"Is there a bar? Will it lock?" asked Harry, while a salvo on the knocker made the house echo from wall to wall.

"Why, what is wrong with you?" asked the maid. "Is it this old gentleman?"

"If he gets hold of me," whispered Harry, "I am as good as dead. He has been pursuing me all day, carries a sword-stick, and is an Indian military officer."

"These are fine manners," cried the maid. "And what, if you please, may be his name?"

"It is the General, my master," answered Harry. "He is after this bandbox."

"Did not I tell you?" cried the maid in triumph. "I told you I thought worse than nothing of your Lady Vandeleur; and if you had an eye in your head you might see what she is for yourself. An ungrateful minx, I will be bound for that!"

The General renewed his attack upon the knocker, and his passion growing with delay, began to kick and beat upon the panels of the door.

"It is lucky," observed the girl, "that I am alone in the house; your General may hammer until he is weary, and there is none to open for him. Follow me!"

So saying she led Harry into the kitchen, where she made him sit down, and stood by him herself in an affectionate attitude, with a hand upon his shoulder. The din at the door, so far from abating, continued to increase in volume, and at each blow the unhappy secretary was shaken to the heart.

"What is your name?" asked the girl.

"Harry Hartley," he replied.

"Mine," she went on, "is Prudence. Do you like it?"

"Very much," said Harry. "But hear for a moment how the General beats upon the door. He will certainly break it in, and then, in heaven's name, what have I to look for but death?"

"You put yourself very much about with no occasion," answered Prudence. "Let your General knock, he will do no more than blister his hands. Do you think I would keep you here if I were not sure to save you? Oh, no, I am a good friend to those that please me! and we have a back door upon another lane. But," she added, checking him, for he had got upon his feet immediately on this welcome news, "but I will not show where it is unless you kiss me. Will you, Harry?"

"That I will," he cried, remembering his gallantry, "not for your back door, but because you are good and pretty."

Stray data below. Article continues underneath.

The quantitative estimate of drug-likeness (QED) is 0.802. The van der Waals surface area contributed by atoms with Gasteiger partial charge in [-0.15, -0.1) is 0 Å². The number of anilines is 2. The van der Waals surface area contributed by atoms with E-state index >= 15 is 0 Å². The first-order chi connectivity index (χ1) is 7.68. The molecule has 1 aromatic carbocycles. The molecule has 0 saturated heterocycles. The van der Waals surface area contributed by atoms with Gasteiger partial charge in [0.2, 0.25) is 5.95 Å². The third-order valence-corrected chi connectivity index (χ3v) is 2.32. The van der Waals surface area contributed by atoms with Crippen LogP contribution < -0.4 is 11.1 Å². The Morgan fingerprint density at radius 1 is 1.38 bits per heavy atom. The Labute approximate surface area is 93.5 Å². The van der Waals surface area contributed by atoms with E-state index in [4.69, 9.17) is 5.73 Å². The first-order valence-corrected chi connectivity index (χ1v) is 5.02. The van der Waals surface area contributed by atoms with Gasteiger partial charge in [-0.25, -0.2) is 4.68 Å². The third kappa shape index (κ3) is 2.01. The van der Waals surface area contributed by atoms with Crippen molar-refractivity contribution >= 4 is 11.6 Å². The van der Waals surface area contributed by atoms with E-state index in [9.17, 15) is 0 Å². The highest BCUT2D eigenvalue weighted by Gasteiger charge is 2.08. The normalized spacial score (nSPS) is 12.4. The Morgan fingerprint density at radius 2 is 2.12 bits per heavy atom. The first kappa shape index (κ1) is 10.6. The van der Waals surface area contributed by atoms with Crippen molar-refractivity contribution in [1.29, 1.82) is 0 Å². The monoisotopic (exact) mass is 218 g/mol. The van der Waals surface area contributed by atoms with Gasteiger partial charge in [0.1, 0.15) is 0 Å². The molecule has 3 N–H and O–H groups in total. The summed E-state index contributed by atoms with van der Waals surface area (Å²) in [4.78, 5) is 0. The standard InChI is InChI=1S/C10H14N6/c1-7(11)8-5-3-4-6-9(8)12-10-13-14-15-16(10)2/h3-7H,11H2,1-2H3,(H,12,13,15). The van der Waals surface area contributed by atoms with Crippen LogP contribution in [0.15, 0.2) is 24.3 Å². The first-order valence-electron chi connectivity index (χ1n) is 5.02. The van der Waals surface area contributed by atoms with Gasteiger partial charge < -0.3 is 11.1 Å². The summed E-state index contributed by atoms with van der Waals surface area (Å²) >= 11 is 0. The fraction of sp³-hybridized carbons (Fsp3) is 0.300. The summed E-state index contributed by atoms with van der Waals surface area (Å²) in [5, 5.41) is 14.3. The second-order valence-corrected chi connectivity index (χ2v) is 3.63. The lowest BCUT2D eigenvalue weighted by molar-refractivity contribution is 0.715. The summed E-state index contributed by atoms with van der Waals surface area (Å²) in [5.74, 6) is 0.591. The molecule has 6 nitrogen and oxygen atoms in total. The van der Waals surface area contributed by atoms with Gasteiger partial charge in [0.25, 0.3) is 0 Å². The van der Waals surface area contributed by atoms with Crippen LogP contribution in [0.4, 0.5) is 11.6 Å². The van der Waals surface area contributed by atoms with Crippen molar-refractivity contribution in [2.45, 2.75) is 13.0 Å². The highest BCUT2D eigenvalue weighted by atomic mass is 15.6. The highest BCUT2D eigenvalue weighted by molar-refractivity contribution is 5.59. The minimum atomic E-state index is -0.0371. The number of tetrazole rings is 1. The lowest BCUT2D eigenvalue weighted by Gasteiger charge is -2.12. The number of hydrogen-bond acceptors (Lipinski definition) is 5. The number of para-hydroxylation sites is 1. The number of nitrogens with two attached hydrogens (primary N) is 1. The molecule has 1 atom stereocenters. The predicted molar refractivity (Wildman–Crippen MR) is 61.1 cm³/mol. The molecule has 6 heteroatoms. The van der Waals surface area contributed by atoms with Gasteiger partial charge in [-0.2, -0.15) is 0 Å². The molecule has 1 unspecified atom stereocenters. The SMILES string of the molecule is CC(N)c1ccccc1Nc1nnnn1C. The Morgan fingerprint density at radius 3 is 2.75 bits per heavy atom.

And he administered two or three cordial salutes, which were returned to him in kind.

Then Prudence led him to the back gate, and put her hand upon the key.

"Will you come and see me?" she asked.

"I will indeed," said Harry. "Do not I owe you my life?"

"And now," she added, opening the door, "run as hard as you can, for I shall let in the General."

Harry scarcely required this advice; fear had him by the forelock; and he addressed himself diligently to flight. A few steps, and he believed he would escape from his trials, and return to Lady Vandeleur in honour and safety. But these few steps had not been taken before he heard a man's voice hailing him by name with many execrations, and, looking over his shoulder, he beheld Charlie Pendragon waving him with both arms to return. The shock of this new incident was so sudden and profound, and Harry was already worked into so high a state of nervous tension, that he could think of nothing better than to accelerate his pace, and continue running. He should certainly have remembered the scene in Kensington Gardens; he should certainly have concluded that, where the General was his enemy, Charlie Pendragon could be no other than a friend. But such was the fever and perturbation of his mind that he was struck by none of these considerations, and only continued to run the faster up the lane.

Charlie, by the sound of his voice and the vile terms that he hurled after the secretary, was obviously beside himself with rage. He, too, ran his very best; but, try as he might, the physical advantages were not upon his side, and his outcries and the fall of his lame foot on the macadam began to fall farther and farther into the wake.

Harry's hopes began once more to arise. The lane was both steep and narrow, but it was exceedingly solitary, bordered on either hand by garden walls, overhung with foliage; and, for as far as the fugitive could see in front of him, there was neither a creature moving nor an open door.

New Arabian Nights Page 45

Robert Louis Stevenson

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Robert Louis Stevenson
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